The plan was to leave Quetta early and take route 65 to Sukkur. I had been told it’s a good road and not at all like the Robbers Road.
I awoke at 4:50am to the sound of explosions from incoming mortars, or possibly some sort of rockets. They were landing quite close as the whole hotel vibrated and it was only a two storey building. The mortars were followed by the clatter of small arms fire. I got dressed and went down to the lobby and out into the grounds. The security guards, who are all armed with either AK47’s or pump action shot guns, were milling around the extensive garden and car park area.
I went back in the lobby and spoke to the duty receptionist, asking if it he could find out from the police if it was still safe for me to travel. It transpired that “they’re not answering the phone because it’s Sunday!” I suggested they weren’t answering because someone was firing mortars at them. Anyway an hour later and I decided to go ahead with my planned journey and so left the hotel and found route 65. The escort would just have to catch up.
The first 50 miles were appalling, every bit as bad as the Taftan-Quetta road. Admittedly this was through a mountainous area but I thought that if this is considered a good road then I want out ASAP. There was an army convoy going in the same direction and as they were heavily armed I decided to join them for the security it offered. Eventually they turned off at town called Mach and I continued alone. After a further 20 miles there was a police post and they were not happy about me travelling alone and so I was detailed an escort.
The escort system is operated by police in each separate district so you often have to wait at the district border, where invariably there is a checkpoint, whilst your next escort comes to meet you.
The next 100 miles the road was really very acceptable but for the last 100 miles it deteriorated again with deep potholes and a generally bumpy surface. I was conscious the whole time of the broken shock absorber and just hoping that the temporary repair would hold. The whole journey took 10 hours with no comfort break, because the police have other duties, and my stomach chose this morning to have its first upset (nothing to do with the mortars, more to do with a Chinese dinner).
Once I had had a chance to shower, rest and drink lots of water I decided to take a short walk to get the lie of the land. I had not gone more the twenty paces out of the grounds and the security guard caught up with me and told me that it is unsafe for me to walk out; I am therefore a virtual prisoner with no facilities in the hotel.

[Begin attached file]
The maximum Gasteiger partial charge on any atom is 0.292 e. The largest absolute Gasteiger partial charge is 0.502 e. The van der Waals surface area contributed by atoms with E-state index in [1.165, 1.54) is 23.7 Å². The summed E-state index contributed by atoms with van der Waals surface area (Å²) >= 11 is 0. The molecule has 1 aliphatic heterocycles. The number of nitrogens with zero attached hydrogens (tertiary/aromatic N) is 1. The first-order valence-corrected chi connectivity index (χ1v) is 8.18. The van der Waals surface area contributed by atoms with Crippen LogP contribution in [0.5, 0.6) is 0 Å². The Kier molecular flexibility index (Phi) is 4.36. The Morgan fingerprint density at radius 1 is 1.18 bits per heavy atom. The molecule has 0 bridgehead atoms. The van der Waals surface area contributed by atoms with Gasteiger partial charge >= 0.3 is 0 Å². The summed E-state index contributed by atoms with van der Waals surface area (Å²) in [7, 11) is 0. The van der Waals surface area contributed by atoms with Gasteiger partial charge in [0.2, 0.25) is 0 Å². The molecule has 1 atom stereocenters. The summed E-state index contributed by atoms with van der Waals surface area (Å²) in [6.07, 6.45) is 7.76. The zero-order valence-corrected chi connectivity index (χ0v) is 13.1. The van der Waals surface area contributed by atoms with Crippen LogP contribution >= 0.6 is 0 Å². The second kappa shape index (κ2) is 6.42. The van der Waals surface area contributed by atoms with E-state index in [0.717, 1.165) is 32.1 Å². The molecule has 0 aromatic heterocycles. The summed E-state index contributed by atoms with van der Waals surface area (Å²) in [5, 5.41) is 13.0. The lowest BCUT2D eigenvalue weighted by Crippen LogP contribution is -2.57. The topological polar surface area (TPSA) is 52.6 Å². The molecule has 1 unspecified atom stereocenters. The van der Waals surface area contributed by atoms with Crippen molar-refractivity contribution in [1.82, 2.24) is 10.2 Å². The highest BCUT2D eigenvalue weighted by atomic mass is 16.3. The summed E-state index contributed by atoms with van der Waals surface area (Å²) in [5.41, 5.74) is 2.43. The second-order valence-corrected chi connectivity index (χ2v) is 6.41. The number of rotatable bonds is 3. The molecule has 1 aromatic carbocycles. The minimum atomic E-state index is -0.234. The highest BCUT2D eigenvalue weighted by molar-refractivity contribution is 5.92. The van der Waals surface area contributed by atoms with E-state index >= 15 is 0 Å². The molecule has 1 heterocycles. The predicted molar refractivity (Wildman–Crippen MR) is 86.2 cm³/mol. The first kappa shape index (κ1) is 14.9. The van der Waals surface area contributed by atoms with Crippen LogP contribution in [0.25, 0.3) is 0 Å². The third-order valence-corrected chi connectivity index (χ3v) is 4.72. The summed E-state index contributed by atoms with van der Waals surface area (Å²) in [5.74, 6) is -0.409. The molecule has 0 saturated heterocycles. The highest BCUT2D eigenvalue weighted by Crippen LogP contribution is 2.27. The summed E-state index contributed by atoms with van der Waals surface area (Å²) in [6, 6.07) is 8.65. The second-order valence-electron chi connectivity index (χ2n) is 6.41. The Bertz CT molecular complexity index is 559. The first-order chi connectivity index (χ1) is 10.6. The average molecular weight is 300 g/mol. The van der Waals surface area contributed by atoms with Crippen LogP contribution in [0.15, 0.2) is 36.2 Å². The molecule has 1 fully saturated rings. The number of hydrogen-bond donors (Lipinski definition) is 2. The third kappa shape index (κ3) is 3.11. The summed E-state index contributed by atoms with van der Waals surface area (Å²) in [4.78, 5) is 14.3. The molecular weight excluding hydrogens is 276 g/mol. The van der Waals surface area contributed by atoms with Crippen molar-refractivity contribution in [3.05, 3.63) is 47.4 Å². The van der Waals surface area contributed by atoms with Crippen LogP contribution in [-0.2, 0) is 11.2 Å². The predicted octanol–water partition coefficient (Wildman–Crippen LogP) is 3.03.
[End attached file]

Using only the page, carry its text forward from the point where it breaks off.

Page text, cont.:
It is a source of regret that I cannot say that Pakistan, like Iran, is a beautiful country with a largely warm, friendly population. The region of Balochistan has beautiful mountains and, not to everyone’s taste, wonderful desert areas. Some of the people are very friendly and hospitable, but unfortunately many treat me with suspicion and a lack of respect. Certainly the region is extremely poor; the towns dirty, smelly and exceptionally basic.
It is absolutely clear that the people and local officials believe that they are discriminated against by the Central Government in Lahore, which may be true, but the lifestyle certainly creates a potential recruiting ground for extreme elements.
I left Sukkur at 6:30am along with my police escort. The temporary repair to the shock absorber still intact. After about 20 miles heading north the scenery changed quite rapidly with much more greenery about. They grow rice, sugar, cotton and cereals here. The further towards Lahore we went the cleaner the towns were and the more prosperous people appeared, although still poor by western standards.
My police escort has been absolutely brilliant with smooth efficient changeovers so that I really only stopped the once for refuelling in the whole 280 miles. One of the escort vehicles did throw up a stone and crack my windscreen however, so that is another thing to add to my list of things to repair. I think I shall spend a few days in Lahore to sort things out for Bridget.